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The Economist Continental Europe Edition

The Economist Continental Europe Edition 09/15/2018

The Economist is the premier source for the analysis of world business and current affairs, providing authoritative insight and opinion on international news, world politics, business, finance, science and technology, as well as overviews of cultural trends and regular Special reports on industries and countries.

Land:
United Kingdom
Språk:
English
Utgiver:
The Economist Newspaper Limited - Europe
Hyppighet:
Weekly
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8 min.
the world this week

Politics In Sweden’s general election, the anti-immigrant Sweden Democrats did less well than many had feared, ending up in third place with 17.5% of the vote. But forming a new government could now be difficult, as the centre-right and centre-left alliances are both well short of a majority. Another election may have to be called. The European Parliament voted to condemn Hungary for abusing democratic norms. This starts a process that could theoretically see Hungary stripped of its voting rights, but actual sanctions are certain to be blocked by Poland and perhaps others. Theresa May, Britain’s prime minister, faced speculation about a leadership challenge. Some 80 Tory MPs opposed to her Chequers proposal on Brexit were reported to have met to discuss options that include a no-confidence vote. Jean-Claude Juncker, the president of…

10 min.
a manifesto

LIBERALISM made the modern world, but the modern world is turning against it. Europe and America are in the throes of a popular rebellion against liberal elites, who are seen as self-serving and unable, or unwilling, to solve the problems of ordinary people. Elsewhere a 25-year shift towards freedom and open markets has gone into reverse, even as China, soon to be the world’s largest economy, shows that dictatorships can thrive. For The Economist this is profoundly worrying. We were created 175 years ago to campaign for liberalism—not the leftish “progressivism” of American university campuses or the rightish “ultraliberalism” conjured up by the French commentariat, but a universal commitment to individual dignity, open markets, limited government and a faith in human progress brought about by debate and reform. Our founders would be…

3 min.
selling chequers

THERESA MAY could be forgiven for seeing next week’s trip to Salzburg to meet her fellow EU leaders as a welcome break from continual harassment at home. Her plan for Brexit, announced at Chequers, her country retreat, in July, is under attack from all sides (see Britain section). Hardline Brexiteers hate the idea of keeping in close alignment with EU regulations so as to preserve frictionless trade in goods. Remainers dislike the plan’s omission of services, which are Britain’s most competitive sector. This week there was even wild talk among some Tory MPs of ousting Mrs May as party leader. In today’s febrile political climate, the chances of getting a Chequers-like plan through Parliament seem alarmingly small. Alas the EU may not offer the prime minister much succour. Reports that it…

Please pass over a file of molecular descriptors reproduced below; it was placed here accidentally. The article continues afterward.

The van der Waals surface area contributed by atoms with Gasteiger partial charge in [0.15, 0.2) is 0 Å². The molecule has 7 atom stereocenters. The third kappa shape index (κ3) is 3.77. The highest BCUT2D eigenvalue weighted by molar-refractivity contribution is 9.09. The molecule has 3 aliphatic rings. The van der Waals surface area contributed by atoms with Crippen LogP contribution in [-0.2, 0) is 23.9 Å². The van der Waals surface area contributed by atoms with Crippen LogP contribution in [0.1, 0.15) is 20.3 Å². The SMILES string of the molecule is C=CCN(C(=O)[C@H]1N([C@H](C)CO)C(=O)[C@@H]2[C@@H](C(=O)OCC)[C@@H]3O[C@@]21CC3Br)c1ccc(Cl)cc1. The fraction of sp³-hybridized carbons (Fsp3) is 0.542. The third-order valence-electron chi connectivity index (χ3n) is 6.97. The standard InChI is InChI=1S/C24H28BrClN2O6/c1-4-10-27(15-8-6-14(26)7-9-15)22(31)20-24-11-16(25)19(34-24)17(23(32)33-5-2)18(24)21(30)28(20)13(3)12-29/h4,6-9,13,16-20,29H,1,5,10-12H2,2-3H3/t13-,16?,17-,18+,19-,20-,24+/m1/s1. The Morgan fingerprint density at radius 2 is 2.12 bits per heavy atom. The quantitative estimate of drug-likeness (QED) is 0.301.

4 min.
weak is strong

THE judiciary, wrote Alexander Hamilton in Federalist Paper 78, “may truly be said to have neither FORCE nor WILL, but merely judgment...[It] is beyond comparison the weakest of the three departments of power.” For much of American history, politicians saw the Supreme Court as a backwater. John Rutledge, one of the first justices appointed by George Washington, resigned to become chief justice of South Carolina. Not until 1935 did the court have a building of its own. Today it occupies a central and increasingly untenable position in American life (see Briefing). The centrality stems largely from gridlock. As Congress has grown incapable of passing laws involving even straightforward political trade-offs, power has flowed to the executive and judicial branches. Political questions best settled by the ballot box—about abortion, for instance, or…

3 min.
lessons from lusaka

DEBT stalks Africa once again. Over the past six years sub-Saharan governments have issued $81bn in dollar bonds to investors hungry for yield. Piled on top of this are murkier syndicated loans and bilateral debts, many to China and tied to big construction projects. Public debt has climbed above 50% of GDP in half the countries in sub-Saharan Africa. The risk of a crisis is growing. Consider Zambia. In 2012 this southern African country could borrow more cheaply than Spain. Now bond yields have jumped above 16%, suggesting that investors fear that it will default (see Middle East and Africa section). This fall from grace offers several lessons. Time to tighten the copperbelt The first relates to the “moral hazard” of debt write-offs. Zambia, along with 29 other African countries, had many…

3 min.
ma where he came from?

THE most recognisable face of Chinese capitalism belongs to Jack Ma, the founder of Alibaba, an e-commerce juggernaut matched in size only by Amazon. Mr Ma, who launched Alibaba from a small apartment in Hangzhou in 1999, is an emblem of China’s extraordinary economic transformation. This week’s announcement that he will step down as the firm’s chairman a year from now, to concentrate on philanthropy, was greeted with comparative calm by investors. He stopped being chief executive in 2013; Alibaba’s share price has more than doubled since its initial public offering, the world’s largest-ever, in 2014 (see Business section). But one question presents itself: could China produce another story to match his? The answer is almost certainly not. There are some very good reasons for that. China’s own rise is an…